I have mentioned quite a few times in various discussions (and in a previous post) that I don't see a bright future for Debian. For some time now I've felt that Debian doesn't serve me as a distribution.

Today, this feeling got even stronger when I run in to certain issues with my server. Actually, the spark for this post was caused by this post in the Debian developers mailing list. The post reminded me about the fact that other distributions work really hard to please Debian and the developers behind it.

All in all, the situation is kind of reversed. If Debian wants to hold on to its position as the distribution this needs to change. Debian should be the one that provides these kinds of tools. If you look at Ubuntu and the tools that have been provided by canonical like launchpad (even if it is proprietary) and Ubuntu's Debian patches repository it becomes quite obvious that we really need tools to allow better integration to derivate distributions. The Utnubu team is doing a good job, but we still need tighter integration with the derivates.

Ubuntu is a good example to pick on because it's big. In some areas it's getting bigger than Debian itself. In a way, this is a good thing, but the developers should start looking at it as such. The end users will never understand the relation of derivates, but bringing more people to use the platforms known as Linux or Debian in itself is a good thing. On other areas it's not such a good thing, I personally see Ubuntu as a desktop distribution, but better integration would help to bring the features from Ubuntu to Debian that matter for the core distribution and allow the server side to be taken care of some other derivate or by Debian itself.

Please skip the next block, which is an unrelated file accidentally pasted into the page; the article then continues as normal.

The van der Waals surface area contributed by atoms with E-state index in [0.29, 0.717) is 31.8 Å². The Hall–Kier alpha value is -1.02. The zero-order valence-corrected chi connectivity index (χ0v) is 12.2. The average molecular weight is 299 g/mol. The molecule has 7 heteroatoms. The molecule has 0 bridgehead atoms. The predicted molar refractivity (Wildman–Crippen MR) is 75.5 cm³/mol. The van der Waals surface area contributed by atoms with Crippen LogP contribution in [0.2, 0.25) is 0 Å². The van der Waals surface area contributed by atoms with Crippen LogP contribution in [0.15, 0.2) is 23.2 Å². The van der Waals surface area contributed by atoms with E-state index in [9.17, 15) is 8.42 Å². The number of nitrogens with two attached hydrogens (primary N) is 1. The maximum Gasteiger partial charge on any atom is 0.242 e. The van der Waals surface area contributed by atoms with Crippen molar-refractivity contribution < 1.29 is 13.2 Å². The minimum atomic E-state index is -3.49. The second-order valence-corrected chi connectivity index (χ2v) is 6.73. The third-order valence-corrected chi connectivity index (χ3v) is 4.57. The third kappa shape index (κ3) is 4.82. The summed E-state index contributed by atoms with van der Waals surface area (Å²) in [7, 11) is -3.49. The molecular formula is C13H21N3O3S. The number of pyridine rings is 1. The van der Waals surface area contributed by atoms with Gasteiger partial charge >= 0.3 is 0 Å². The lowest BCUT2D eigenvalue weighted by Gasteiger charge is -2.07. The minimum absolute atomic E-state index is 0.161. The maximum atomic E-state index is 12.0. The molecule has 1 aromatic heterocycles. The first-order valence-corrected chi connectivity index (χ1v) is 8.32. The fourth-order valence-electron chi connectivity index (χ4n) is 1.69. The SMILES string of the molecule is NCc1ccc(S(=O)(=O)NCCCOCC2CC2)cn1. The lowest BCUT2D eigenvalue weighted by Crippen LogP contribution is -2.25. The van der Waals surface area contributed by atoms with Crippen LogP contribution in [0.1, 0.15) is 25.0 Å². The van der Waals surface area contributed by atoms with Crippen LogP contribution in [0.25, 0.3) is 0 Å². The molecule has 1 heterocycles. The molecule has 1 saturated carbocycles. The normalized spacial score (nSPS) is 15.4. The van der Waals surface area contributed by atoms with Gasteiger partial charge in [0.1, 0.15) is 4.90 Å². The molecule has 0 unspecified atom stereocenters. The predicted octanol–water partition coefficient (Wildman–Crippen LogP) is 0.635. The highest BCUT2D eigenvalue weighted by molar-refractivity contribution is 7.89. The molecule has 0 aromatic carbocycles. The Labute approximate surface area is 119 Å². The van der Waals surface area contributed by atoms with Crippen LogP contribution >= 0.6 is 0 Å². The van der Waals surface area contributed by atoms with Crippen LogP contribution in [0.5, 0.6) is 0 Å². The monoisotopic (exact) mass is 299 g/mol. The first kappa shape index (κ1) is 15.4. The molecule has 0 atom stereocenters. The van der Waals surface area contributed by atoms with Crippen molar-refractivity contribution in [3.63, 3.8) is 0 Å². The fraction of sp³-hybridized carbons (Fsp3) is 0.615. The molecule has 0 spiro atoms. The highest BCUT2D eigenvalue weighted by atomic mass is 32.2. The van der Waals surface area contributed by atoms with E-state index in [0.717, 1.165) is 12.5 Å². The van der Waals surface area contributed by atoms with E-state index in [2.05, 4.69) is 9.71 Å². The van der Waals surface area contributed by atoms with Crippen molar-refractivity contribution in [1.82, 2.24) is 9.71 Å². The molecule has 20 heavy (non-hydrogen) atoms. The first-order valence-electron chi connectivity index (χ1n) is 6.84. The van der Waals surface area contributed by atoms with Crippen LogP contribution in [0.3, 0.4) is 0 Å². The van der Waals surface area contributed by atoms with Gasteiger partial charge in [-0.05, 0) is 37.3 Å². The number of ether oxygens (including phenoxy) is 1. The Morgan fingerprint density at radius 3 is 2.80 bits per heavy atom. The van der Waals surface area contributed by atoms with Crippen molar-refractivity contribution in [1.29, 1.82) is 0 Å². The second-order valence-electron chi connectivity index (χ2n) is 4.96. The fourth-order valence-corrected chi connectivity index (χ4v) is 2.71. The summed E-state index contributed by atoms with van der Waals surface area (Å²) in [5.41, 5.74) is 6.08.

This brings me back to my original topic, my server. I'd love to use Debian on servers, but with the current state of the distribution I don't think it's worth it. Debian etch has been frozen for way too long. I understand that the distribution needs to be close to perfect at the time of release, but in the current state that will never happen. This in turn will cause way too long release cycles and problems like the glibc versions. To me, this means that I won't be having the latest software with as many bug fixes (upstream) as possible.

Remember, I'm not running a business class server here. It's just a home server, I couldn't care less for business grade fine tuning, as long as it runs I'm happy.

What I'm noticing from my own behaviour is that I'm starting to steer away from Debian distributions on business servers too. This is because of the problems I'm having at home. If I know that something is causing problems on small scale I'm not going to give it a shot in a large scale. This has nothing to do with the original point, but it is interesting to notice.

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